An IFA pig price protest outside Carroll’s of Tullamore finished just after midnight on Thursday after an Irish Farmers' Association (IFA) delegation successfully negotiated for the processor to commit to seeking an increase in pig prices, the association’s pig chair Roy Gallie said.

Gallie told the Irish Farmers Journal that an understanding had been reached with management of Carroll’s of Tullamore whereby the managing director of the plant would seek a price rise from supermarkets that would allow them to pay farmers €2/kg for their pigs, up from around €1.68/kg currently.

Farmers have seen no price rise from factories since the price increased by 20c/kg in early April. This price rise had been entirely absorbed by a feed price increase in the same week.

It was also agreed that management would put to the company’s board the IFA’s request for putting the Bord Bia quality assurance logo an all its products.

Agreement reached

“We left after midnight. The agreement we reached was twofold,” explained Gallie.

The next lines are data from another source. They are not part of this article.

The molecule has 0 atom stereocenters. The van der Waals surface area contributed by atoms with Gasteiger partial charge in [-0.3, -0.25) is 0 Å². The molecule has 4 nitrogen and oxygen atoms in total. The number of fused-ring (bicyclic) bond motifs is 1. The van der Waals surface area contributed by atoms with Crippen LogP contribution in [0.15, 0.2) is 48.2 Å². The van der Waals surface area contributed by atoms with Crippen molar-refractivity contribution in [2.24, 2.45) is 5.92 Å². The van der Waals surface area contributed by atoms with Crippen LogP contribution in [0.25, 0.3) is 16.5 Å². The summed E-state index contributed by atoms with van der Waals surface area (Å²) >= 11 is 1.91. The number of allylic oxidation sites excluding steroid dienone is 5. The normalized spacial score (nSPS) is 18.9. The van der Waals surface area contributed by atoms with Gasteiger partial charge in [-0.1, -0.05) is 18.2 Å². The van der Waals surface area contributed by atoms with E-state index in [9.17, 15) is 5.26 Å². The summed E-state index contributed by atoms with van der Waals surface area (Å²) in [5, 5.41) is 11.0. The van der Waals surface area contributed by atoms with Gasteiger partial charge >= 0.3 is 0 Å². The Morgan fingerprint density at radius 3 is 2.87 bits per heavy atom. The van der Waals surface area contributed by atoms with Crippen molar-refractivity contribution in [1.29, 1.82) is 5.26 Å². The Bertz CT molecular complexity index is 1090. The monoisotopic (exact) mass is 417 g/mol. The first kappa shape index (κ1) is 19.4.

“He [the managing director of Carroll Cuisine] agreed to go back to his board on putting the Bord Bia 100% Irish pigmeat logo on all their meat.

“He also gave the commitment to go back to retailers and seek a substantial price increase. He will look for €2/kg by June, but he can’t give it until he gets it,” commented the pig chair.

The management of Carroll’s met with representatives of the IFA’s pig committee on Thursday after farmers assembled outside the processor’s plant in Tullamore from 2pm.

The sector’s situation

Gallie told the Irish Farmers Journal that, at times, processors and retailers had appeared to be lacking in understanding of the situation facing the pig sector’s viability, in light of cost increases leaving farmers with negative margins and increasing debt levels.

“The price of pigs must go up to unprecedented levels to survive. People are making decisions at the moment to exit pig production,” stated Gallie at the protest.

“There seems to be a lack of understanding of the full gravity that if we don’t keep the pig industry in place, it will disappear,” he said.

The pig chair also commented that processors and retailers had been “passing the buck” on who would be the one to seek the price rises that the IFA and pig farmers had been seeking.